Instant satisfaction is the standard today. Customers anticipate quicker access to relevant online content, especially from mobile phones. The speed with which your page loads and your mobile optimization can affect how your dental website's content performs in search engine results pages (SERPs). Google's Accelerated Mobile Pages (AMP) program can help increment your website’s load speed and enhance its user experience (UX). According to Googledxzzuqurezxuccrdbxufzedewavytb, 40% of users will leave a site if it takes more than three seconds to load. Nonetheless, the average page load speed for mobile content is at least eight seconds! Moderate page load speeds debilitate the UX. Your patients simply won’t stick around for your website to load on their mobile
Online expression is blocked, filtered and throttled in a variety of ways by those seeking to suppress it. What does developing a basic technical understanding of how this censorship is implemented have to offer you? For expression and human rights defenders, knowing the basic options will both make your policy advocacy with those imposing the censorship more targeted and effective, and help you identify the appropriate censorship evasion technology for getting around the censorship you're facing. This explainer will equip you with this core understanding of the many technical strategies used to deny access to websites and applications, from keyword filtering to deep packet inspection. BlocksBlocking and filtering are amongst the most common web censorship techniques. Some cen...
Millennials, beware: Your grandparents are about to start calling you for help downloading the new Medicare smartphone app.The iPhone and Android app, which launched Feb. 6, is called “What’s Covered,” and true to its name, it mostly answers one simple, yes-or-no question: Is this medical procedure covered by traditional Medicare?Milt Roney, a 71-year-old retired government worker in a well-to-do suburb of Washington, D.C., agreed to check out the app with me, though he was skeptical from the outset.“I wouldn’t use an app like that,” Roney said. “[My procedures are] going to be covered, and I’m not going to worry about it.”Still, the app, available free from the Google Play and Apple App stores, is part of a broader Centers for Medicare & Medicaid Services’ initiative, called eMedic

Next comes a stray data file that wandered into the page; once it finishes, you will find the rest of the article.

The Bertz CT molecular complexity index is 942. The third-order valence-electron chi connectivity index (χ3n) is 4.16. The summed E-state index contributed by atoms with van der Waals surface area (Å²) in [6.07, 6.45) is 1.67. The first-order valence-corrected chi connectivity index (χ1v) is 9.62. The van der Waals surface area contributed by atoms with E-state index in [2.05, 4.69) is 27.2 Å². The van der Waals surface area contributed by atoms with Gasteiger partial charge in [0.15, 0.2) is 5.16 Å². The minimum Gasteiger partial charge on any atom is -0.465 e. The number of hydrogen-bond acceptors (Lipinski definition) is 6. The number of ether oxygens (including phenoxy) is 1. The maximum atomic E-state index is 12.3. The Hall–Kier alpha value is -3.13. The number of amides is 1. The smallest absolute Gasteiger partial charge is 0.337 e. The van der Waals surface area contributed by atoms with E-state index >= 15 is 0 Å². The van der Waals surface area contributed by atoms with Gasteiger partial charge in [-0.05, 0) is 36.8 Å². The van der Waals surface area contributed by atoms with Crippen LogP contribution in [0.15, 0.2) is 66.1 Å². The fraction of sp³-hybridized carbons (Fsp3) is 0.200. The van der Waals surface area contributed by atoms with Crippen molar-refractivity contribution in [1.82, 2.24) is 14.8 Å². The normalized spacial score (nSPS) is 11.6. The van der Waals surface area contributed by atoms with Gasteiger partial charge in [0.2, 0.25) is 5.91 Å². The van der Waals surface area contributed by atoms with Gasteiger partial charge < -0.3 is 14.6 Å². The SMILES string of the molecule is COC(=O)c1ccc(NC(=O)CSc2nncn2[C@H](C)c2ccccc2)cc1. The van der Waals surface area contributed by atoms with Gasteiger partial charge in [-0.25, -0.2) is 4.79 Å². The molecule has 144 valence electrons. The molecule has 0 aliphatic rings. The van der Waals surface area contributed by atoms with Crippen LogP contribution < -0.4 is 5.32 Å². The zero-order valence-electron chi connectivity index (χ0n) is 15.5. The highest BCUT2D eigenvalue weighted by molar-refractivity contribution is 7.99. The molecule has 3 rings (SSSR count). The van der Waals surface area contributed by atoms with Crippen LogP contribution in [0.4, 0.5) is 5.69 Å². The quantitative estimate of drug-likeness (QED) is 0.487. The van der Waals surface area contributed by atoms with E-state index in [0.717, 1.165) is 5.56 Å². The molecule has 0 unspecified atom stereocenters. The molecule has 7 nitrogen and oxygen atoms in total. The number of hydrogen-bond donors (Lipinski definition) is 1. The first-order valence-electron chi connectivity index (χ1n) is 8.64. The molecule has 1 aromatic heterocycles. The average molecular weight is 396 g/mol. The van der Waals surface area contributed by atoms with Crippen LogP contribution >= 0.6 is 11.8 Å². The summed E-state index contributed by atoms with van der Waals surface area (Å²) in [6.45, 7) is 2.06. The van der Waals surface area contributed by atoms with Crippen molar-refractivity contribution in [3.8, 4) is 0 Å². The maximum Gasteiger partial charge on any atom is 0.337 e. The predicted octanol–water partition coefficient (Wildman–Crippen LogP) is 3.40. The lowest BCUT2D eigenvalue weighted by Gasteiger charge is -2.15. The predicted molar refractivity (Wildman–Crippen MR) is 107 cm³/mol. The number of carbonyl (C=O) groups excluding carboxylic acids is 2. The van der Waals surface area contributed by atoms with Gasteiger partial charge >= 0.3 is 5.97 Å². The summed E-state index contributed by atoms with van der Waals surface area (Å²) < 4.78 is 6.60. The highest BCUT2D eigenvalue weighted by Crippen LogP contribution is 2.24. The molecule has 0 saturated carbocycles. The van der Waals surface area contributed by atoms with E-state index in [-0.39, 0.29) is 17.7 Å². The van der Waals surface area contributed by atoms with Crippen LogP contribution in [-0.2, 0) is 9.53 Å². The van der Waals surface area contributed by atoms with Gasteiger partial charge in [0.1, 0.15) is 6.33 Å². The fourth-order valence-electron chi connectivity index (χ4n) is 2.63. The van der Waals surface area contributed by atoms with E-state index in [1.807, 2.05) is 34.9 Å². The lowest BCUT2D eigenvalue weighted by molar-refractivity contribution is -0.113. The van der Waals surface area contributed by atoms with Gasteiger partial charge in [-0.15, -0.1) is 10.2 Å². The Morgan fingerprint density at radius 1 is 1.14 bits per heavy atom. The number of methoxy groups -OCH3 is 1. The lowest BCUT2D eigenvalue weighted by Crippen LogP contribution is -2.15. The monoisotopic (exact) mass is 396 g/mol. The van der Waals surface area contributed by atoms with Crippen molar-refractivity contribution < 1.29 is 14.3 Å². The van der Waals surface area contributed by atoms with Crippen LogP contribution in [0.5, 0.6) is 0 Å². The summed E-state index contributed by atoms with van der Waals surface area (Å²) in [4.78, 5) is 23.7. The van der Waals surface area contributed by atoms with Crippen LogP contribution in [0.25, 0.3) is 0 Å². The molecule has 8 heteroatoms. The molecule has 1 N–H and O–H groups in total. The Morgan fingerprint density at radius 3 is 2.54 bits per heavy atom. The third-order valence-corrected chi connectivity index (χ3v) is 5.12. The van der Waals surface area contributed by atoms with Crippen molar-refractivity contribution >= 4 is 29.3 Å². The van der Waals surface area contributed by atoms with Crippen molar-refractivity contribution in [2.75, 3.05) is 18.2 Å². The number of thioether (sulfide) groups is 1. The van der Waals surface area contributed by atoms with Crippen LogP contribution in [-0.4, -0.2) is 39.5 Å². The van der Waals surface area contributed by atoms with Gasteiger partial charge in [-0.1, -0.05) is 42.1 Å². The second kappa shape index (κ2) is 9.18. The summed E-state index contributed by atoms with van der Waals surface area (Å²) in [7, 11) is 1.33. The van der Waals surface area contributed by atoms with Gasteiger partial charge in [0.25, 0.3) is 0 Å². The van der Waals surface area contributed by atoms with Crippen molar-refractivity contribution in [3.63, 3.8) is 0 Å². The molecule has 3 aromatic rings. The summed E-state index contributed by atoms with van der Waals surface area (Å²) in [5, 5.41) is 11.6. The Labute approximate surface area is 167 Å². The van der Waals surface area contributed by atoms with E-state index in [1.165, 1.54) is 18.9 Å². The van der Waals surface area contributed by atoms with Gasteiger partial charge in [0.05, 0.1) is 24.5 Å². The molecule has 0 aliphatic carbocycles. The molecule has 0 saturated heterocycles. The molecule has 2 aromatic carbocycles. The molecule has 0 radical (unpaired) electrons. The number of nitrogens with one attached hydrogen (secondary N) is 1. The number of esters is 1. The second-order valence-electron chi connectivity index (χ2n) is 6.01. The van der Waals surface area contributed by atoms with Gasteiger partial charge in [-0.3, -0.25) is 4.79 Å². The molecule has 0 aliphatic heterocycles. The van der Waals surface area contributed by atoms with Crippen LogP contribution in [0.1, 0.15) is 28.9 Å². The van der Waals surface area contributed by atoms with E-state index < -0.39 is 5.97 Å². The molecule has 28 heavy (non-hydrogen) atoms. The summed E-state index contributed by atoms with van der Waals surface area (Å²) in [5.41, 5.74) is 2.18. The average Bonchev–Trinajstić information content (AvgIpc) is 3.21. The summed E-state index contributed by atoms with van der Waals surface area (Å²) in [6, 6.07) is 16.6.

Beginning with Google’s development of targeted online ads, the most successful companies in the world have been powered by “surveillance capitalism” — a term popularized by the guest on the latest episode of Recode Decode, Shoshana Zuboff. “All of the economic imperatives now that define surveillance capitalism are aimed at, how do we get better and better prediction products?” Zuboff told Recode’s Kara Swisher. “How do we win the most lucrative prediction products, so that not only are we predicting the future, but really increasingly, our prediction products are equal to observation.” There are just a couple problems: One, when customers are fully informed about how their data is being used, they don’t like it. So, companies like Google and Facebook have decided to “take without a